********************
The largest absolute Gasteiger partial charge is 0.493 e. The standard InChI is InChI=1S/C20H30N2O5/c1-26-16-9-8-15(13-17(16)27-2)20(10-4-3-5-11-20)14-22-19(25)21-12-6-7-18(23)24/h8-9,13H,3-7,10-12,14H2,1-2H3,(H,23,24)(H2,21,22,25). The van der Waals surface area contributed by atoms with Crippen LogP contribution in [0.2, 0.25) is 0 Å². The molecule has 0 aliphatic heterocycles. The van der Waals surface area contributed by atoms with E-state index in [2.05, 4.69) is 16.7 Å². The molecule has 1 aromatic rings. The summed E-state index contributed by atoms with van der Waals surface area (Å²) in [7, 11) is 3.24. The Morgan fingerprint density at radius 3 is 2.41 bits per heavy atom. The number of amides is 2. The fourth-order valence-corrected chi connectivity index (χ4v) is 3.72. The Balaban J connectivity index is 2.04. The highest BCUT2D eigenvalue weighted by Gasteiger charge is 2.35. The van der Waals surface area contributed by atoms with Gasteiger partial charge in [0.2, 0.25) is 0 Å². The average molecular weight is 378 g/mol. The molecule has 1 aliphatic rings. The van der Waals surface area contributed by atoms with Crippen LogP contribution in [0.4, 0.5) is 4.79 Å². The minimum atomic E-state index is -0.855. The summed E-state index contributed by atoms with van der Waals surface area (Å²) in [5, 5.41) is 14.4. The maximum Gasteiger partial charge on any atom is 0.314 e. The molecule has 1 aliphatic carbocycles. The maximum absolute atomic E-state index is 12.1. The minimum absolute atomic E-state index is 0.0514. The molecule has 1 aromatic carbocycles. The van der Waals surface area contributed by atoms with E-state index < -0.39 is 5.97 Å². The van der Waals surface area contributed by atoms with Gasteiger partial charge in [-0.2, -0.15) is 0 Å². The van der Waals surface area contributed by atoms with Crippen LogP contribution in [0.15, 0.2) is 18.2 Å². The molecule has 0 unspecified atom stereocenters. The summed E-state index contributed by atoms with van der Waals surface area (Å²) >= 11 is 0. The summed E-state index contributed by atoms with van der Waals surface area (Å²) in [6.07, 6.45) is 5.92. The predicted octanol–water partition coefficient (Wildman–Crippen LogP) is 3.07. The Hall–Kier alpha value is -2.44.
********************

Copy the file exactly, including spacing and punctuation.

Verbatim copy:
The largest absolute Gasteiger partial charge is 0.493 e. The standard InChI is InChI=1S/C20H30N2O5/c1-26-16-9-8-15(13-17(16)27-2)20(10-4-3-5-11-20)14-22-19(25)21-12-6-7-18(23)24/h8-9,13H,3-7,10-12,14H2,1-2H3,(H,23,24)(H2,21,22,25). The van der Waals surface area contributed by atoms with Crippen LogP contribution in [0.2, 0.25) is 0 Å². The molecule has 0 aliphatic heterocycles. The van der Waals surface area contributed by atoms with E-state index in [2.05, 4.69) is 16.7 Å². The molecule has 1 aromatic rings. The summed E-state index contributed by atoms with van der Waals surface area (Å²) in [7, 11) is 3.24. The Morgan fingerprint density at radius 3 is 2.41 bits per heavy atom. The number of amides is 2. The fourth-order valence-corrected chi connectivity index (χ4v) is 3.72. The Balaban J connectivity index is 2.04. The highest BCUT2D eigenvalue weighted by Gasteiger charge is 2.35. The van der Waals surface area contributed by atoms with Gasteiger partial charge in [0.2, 0.25) is 0 Å². The average molecular weight is 378 g/mol. The molecule has 1 aliphatic rings. The van der Waals surface area contributed by atoms with Crippen LogP contribution in [0.4, 0.5) is 4.79 Å². The minimum atomic E-state index is -0.855. The summed E-state index contributed by atoms with van der Waals surface area (Å²) in [5, 5.41) is 14.4. The maximum Gasteiger partial charge on any atom is 0.314 e. The molecule has 1 aliphatic carbocycles. The maximum absolute atomic E-state index is 12.1. The minimum absolute atomic E-state index is 0.0514. The molecule has 1 aromatic carbocycles. The van der Waals surface area contributed by atoms with E-state index < -0.39 is 5.97 Å². The van der Waals surface area contributed by atoms with Gasteiger partial charge in [-0.2, -0.15) is 0 Å². The van der Waals surface area contributed by atoms with Crippen LogP contribution in [0.15, 0.2) is 18.2 Å². The molecule has 0 unspecified atom stereocenters. The summed E-state index contributed by atoms with van der Waals surface area (Å²) >= 11 is 0. The summed E-state index contributed by atoms with van der Waals surface area (Å²) in [6.07, 6.45) is 5.92. The predicted octanol–water partition coefficient (Wildman–Crippen LogP) is 3.07. The Hall–Kier alpha value is -2.44.